Being in the photography business himself, Floyd Fitzpatrick developed a great appreciation for Baker’s work and amassed a substantial collection of his photographs and postcards (see Figure 9). When Schuyler Rumsey auctioned Fitzpatrick’s collection, these lots drew spirited bidding. Following the auction, Harry and I spent a great deal of time looking at and discussing the Baker items we had won – especially the hula girl and surfing postcards.
According to the book, Hawaiian Yesterdays, by Robert Van Dyke and Ronn Ronck, Baker’s first experience visiting the islands was similar to my own. The trip was planned as a two week honeymoon – but he and his wife “fell in love with the islands and stayed for four months”.
Baker was born in the midwest, on a farm north of Rockford, Illinois in 1880. Soon after, his family moved to southern Minnesota. It was there that Ray fell in love with the outdoors, nature, and photography. There are several anecdotes that help explain Baker’s eventual interest in becoming a professional photographer.
In one story, a young man who was working his way through college as a traveling photographer, came to stay on the Baker family farm and photograph it. The man had built a small darkroom in his buggy and the impressionable young Baker became fascinated with this and the man’s work.
Baker went to the University of Minnesota, dropped out after a year and pursued a life as a traveling photographer, just like the young man who visited his farm. He eventually wound up on the west coast and lived for a time in Eureka, California (not too far from the Oregon border).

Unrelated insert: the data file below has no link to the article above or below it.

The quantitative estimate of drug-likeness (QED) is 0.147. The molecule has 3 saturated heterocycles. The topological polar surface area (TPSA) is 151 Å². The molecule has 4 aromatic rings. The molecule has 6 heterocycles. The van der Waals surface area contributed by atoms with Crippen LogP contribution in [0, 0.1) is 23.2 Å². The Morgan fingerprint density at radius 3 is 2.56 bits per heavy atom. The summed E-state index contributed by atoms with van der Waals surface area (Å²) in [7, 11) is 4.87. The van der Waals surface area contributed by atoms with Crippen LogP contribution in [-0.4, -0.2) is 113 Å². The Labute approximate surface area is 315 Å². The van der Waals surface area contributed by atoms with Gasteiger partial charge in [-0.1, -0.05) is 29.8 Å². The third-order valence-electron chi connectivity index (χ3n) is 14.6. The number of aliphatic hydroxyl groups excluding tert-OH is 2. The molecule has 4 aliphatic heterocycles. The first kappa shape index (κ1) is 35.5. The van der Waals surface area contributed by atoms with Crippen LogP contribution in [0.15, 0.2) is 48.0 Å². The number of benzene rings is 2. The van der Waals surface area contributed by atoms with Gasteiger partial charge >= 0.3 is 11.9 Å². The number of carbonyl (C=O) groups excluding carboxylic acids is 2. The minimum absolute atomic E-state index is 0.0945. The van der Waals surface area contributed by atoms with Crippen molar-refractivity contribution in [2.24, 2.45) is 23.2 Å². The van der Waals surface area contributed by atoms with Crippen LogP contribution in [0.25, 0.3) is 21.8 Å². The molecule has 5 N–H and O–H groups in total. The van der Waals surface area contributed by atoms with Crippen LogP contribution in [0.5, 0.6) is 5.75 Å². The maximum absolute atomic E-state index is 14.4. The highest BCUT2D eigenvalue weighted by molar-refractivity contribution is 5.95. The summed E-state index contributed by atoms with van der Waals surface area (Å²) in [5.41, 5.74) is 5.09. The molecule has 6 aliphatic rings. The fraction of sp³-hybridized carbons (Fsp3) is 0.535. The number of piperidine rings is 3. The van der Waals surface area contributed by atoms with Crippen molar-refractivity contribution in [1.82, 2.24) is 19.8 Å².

Here he set up a photography studio and met his wife, Edith. Ray and Edith became friends with Jack London and after returning from Hawaii in 1907, London told them what a wonderful time he had there. So the Bakers decided to go there on their delayed honeymoon in February of 1908.
While in Hawaii, Baker fell in love with the local people and their culture. One of his earliest Hawaiian photographs was of a Hula girl in Honolulu. He turned this image into a postcard and this was one of Harry’s most treasured possessions (see Figure 10).
At this point, I would like to comment on the famous Baker imprint applied to the bottom (obverse) of his postcards. After much study, it became clear to both Harry and myself that Baker printed and imprinted his photo postcards in many small batches.
We know this because there have been many different imprints recorded on the same image. Usually, the wording differs slightly; sometimes the size of the text varies and the photo paper can also be different. This collecting area is ripe for either the real photo or Hawaiian postcard specialist.